Question: This questioner says she read somewhere that you consider all forms of homosexuality immoral. If this is so, why?

Answer: Because it involves psychological flaws, corruptions, errors, or unfortunate premises, but there is a psychological immorality at the root of homosexuality. Therefore I regard it as immoral. But I do not believe that the government has the right to prohibit it. It is the privilege of any individual to use his sex life in whichever way he wants it. That's his legal right, provided he is not forcing it on anyone. And therefore the idea that it's proper among consenting adults is the proper formulation legally. Morally it is immoral, and more than that, if you want my really sincere opinion, it is disgusting.

This is actually quite a controversial topic among Objectivists. That homosexuals have the right to behave homosexually (by having homosexual sex, engaging in romantic homosexual relationships, etc) is rarely debated, as this does not infringe on the rights of others and can't be coherently identified as the initiation of force or fraud.

The debate lies purely in whether homosexuality is ETHICAL. Since the above quotes are all Ayn Rand said on the topic, we know that she thought that homosexuality "involves psychological flaws, corruptions, errors, or unfortunate premises" but we have no documented information on what she thought these flaws, corruptions, errors, and unfortunate (I assume she meant false or incorrect?) premises supposedly are.

Another problem is that knowledge on homosexuality, its causes and roots, and the psychology behind it is a much more studied subject now than it was in 1971. I think most rational people can clearly conclude that few homosexuals choose to be homosexual and actively suppress or ignore heterosexual instincts. It's not the same as being, say, Marxist, or subjectivistic, or altruistic, where one can clearly identify the (flawed) logic behind it and pose an argument. I think the notion of asking a homosexual to "defend his position" is almost as silly as asking a heterosexual the same question, because it wasn't a conscious decision made by the person.

That being said, if someone cannot choose their sexuality, wouldn't it be immoral for them to act against their sexuality and be unhappy, instead of going along with it, in accordance with their rational self-interest?

My personal opinion is that there is nothing intrinsically wrong or immoral about being homosexual, and that much of this "controversy" comes from people unwilling to accept the notion that Ayn Rand may have drawn a wrong conclusion or may have misapplied her own philosophy.

On Libertarianism:

Like the topic of homosexuality, I'll begin with some quotes from Ayn Rand herself.

"... [T]ake the word "liberal." In the nineteenth century, this was a proper term which stood for one who defended rights and limited government -- except that it never represented a fully consistent political philosophy. So historically, what started as nineteenth-century liberalism gradually became modern liberalism. (Conservatives used to claim that they were the true liberals, but they have given up doing so.) Similarly, some people today use "libertarian" to designate the pro-free enterprise position, but there are some modern liberals who call themselves libertarians as well. This stealing of terms with undefined connotations is so prevalent today that I simply do not use any of these words. This is one reason I prefer "pro-capitalist" to "conservative." When what is being disguised or destroyed is not exactly what you uphold, then drop the word and use another."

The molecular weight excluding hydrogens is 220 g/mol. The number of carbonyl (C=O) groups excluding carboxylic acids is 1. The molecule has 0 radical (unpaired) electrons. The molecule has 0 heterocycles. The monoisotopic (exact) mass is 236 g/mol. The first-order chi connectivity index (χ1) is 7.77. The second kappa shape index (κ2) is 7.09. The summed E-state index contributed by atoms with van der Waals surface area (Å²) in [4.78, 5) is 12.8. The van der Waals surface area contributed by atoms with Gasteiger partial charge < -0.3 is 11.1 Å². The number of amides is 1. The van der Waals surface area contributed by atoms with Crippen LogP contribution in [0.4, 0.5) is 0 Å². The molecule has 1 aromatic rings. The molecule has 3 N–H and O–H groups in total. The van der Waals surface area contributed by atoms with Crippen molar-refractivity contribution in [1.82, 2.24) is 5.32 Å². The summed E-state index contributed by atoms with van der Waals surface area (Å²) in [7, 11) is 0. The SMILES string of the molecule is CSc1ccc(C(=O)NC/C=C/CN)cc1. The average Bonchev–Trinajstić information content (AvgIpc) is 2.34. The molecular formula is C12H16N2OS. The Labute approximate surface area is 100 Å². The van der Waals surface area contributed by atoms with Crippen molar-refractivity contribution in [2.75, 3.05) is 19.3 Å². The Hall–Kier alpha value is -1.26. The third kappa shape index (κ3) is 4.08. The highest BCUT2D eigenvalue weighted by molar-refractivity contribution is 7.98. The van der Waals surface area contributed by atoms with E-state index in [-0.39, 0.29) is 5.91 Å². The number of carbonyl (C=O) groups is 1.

"Above all, do not join the wrong ideological groups or movements, in order to "do something." By "ideological" (in this context), I mean groups or movements proclaiming some vaguely generalized, undefined (and, usually, contradictory) political goals. (E.g., the Conservative Party, which subordinates reason to faith, and substitutes theocracy for capitalism; or the "libertarian" hippies, who subordinate reason to whims, and substitute anarchism for capitalism.) To join such groups means to reverse the philosophical hierarchy and to sell out fundamental principles for the sake of some superficial political action which is bound to fail."

The main argument that most Objectivists pose against Libertarianism is the lack of a proper philosophical backing to their political philosophy. Without this, one can easily draw incorrect conclusions, or support ideologies that at their face seem logically consistent with capitalism or freedom but clearly aren't when examined rationally.

Some of the tension comes from the fact that libertarians tend to have, at the very least, a sympathetic view of anarchism ("It would be great, if it could actually work." type arguments), and regard a proper government that exists to protect the rights of its citizens as a necessary evil rather than the necessary good that it is. Often times they downright support contradictory notions such as anarcho-capitalism, where the free market is somehow supposed to provide the government as a service like anything else.

Another source of tension is that the two movements are closely intertwined in some ways, with libertarianism being somewhat of an offshoot of the Objectivist political philosophy. Being that most libertarians at least have a passing knowledge of Objectivism, one can almost conclude (I won't conclude this, but I can see the argument) that those who identify themselves as libertarian specifically mean that they support capitalism but disagree with Objectivism in other areas, since they would call themselves Objectivists if they didn't.

Personally, I don't think that the Libertarian party should be held to different standards from the other political parties, and I think it's silly to not vote Libertarian because they contain some evil while voting for something as blatantly evil as a Democrat or a Republican.